This post is dedicated to Erica, who is having trouble with a dog that keeps pulling at the leash. My dog, Webby, was also quite the leash puller when I first brought her home from the shelter, and very headstrong to boot. Having spent her life in shelter cages (with a walk once a week at most) I could completely understand her urgent desire to just go, go, GO! Still, I didn’t appreciate the feeling of having my arm constantly pulled.
Luckily, I came across the Freedom No-Pull Harness by Wiggle, Wags & Whiskers. This harness featured a long leash that connected to the harness in the back and the front. My 9kg dog uses the XS harness, which is the smallest size they have. When I rescued my 4.5kg foster dog , Hoochoo, I was shocked to find her an even worse puller! She’d been living on the streets for such a long time that she was totally used to walking anywhere she pleased. But alas, there was no Freedom Harness option for her…
I started walking her with a regular harness. I really hated the idea of walking her with only a collar since she had such a small neck, but as I expected, the walks were a huge pain in the butt. Harnesses are often touted as the best way to walk a dog because they are safer (i.e. dogs are less likely to escape from a harness than a collar) and more comfortable (they do not pull at the dog’s neck/throat). However, from a training perspective, they are very ineffective for correcting pulling. Why do you ask? Take a look at the following picture:
Aw, look at the beautiful sled dogs in harnesses pulling a sled. That’s right–the whole purpose of a harness is to enable pulling. It gives your dog all the leverage because they can use their whole body weight and power to pull. If you’re blessed with a dog that is happy to stay by your side on walks, count your lucky stars and continue to use your harness in peace. For the rest of us, a simple harness is not going to cut it.
The key problem with a harness for loose-leash training is that there is only one point of contact in the back. Again, this encourages your dog to pull. The No-Pull harness is great because the second point of contact is in the front of the harness. If your dog pulls, the front connection helps redirect your dog back towards you. I kept this in mind as I tried to design a similar solution for my small foster dog.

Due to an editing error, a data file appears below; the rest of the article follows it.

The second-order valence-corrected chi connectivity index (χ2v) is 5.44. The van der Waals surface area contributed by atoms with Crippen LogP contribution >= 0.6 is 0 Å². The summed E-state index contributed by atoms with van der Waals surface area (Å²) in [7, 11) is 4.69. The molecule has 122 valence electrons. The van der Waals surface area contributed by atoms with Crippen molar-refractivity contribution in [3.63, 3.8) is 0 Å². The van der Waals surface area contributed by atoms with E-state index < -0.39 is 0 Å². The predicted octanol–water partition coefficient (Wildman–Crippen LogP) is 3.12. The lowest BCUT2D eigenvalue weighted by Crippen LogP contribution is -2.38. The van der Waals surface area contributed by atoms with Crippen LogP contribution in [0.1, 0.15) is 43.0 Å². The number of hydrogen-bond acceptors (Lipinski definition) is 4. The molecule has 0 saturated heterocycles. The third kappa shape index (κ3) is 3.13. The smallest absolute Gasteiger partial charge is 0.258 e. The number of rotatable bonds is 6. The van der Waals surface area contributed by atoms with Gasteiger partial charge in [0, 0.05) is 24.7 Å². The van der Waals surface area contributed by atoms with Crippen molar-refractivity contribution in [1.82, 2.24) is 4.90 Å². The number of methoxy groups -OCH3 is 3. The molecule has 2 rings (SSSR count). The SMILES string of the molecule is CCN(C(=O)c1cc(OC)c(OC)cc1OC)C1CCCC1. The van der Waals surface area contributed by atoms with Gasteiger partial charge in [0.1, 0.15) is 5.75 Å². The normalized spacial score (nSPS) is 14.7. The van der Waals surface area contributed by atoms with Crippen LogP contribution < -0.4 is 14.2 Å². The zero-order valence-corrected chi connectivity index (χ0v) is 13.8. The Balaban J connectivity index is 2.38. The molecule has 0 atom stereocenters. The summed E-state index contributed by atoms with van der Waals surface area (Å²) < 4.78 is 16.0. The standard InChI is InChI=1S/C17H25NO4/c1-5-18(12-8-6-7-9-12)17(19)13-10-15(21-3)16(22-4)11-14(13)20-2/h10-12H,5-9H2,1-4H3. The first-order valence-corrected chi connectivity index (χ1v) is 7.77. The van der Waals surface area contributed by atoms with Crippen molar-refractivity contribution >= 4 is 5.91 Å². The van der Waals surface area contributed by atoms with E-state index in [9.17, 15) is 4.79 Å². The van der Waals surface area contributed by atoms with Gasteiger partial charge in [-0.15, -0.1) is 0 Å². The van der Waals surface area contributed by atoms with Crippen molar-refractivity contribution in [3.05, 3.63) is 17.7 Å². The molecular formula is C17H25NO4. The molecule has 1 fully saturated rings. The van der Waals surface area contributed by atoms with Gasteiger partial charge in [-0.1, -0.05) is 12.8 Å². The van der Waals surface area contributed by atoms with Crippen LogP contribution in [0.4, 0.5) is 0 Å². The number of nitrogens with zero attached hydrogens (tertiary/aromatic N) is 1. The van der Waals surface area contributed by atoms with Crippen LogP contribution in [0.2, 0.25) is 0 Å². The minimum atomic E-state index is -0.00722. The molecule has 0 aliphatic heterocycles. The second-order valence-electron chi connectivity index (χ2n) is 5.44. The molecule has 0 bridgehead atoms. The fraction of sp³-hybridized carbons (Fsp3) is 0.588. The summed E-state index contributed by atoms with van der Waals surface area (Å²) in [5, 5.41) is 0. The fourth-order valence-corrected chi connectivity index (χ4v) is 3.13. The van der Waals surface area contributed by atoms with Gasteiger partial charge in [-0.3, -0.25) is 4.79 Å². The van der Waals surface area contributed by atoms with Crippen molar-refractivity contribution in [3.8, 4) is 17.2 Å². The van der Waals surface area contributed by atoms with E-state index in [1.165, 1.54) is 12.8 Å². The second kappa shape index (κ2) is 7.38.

Basically, I use her harness in conjunction with her collar and an extra-long lead. As you can see in the pictures below, there are two points of contact with her, and I have a lot more control. Before, she would pull so hard that she’d basically be walking with her two front legs in the air…but now, if she pulls that hard, the collar-connection redirects her back towards me.
For the extra long lead, I simply modified a regular leash and used some spare parts.
First, I made a handle from an old nylon collar and a spare metal ring. Then I pulled apart the handle end of a regular leash and slipped my new handle on. Then I attached a spare trigger hook to the end of the leash to finish it off.
Webby chewed up a lot of leashes when I first brought her home so I had a lot of spare parts lying around–but you can easily just use a cheap leash from the dollar store for spare parts.
Now when I walk Hoochoo, I put on her harness, and attached the extra hook to her collar. I now have two points of control, plus the doubled-over leash is fairly short since I’m working on having her walk close to me. But I can also unclip one end to easily extend the leash if I want to let her roam a little bit in a grassy spot.
This setup has helped me tremendously, but of course, it’s still just a tool, and absolutely cannot take the place of training. Here are some links that I’ve found really helpful for loose-leash training:
If your dog is a puller, you might want to give this set up a try~~~ and good luck!
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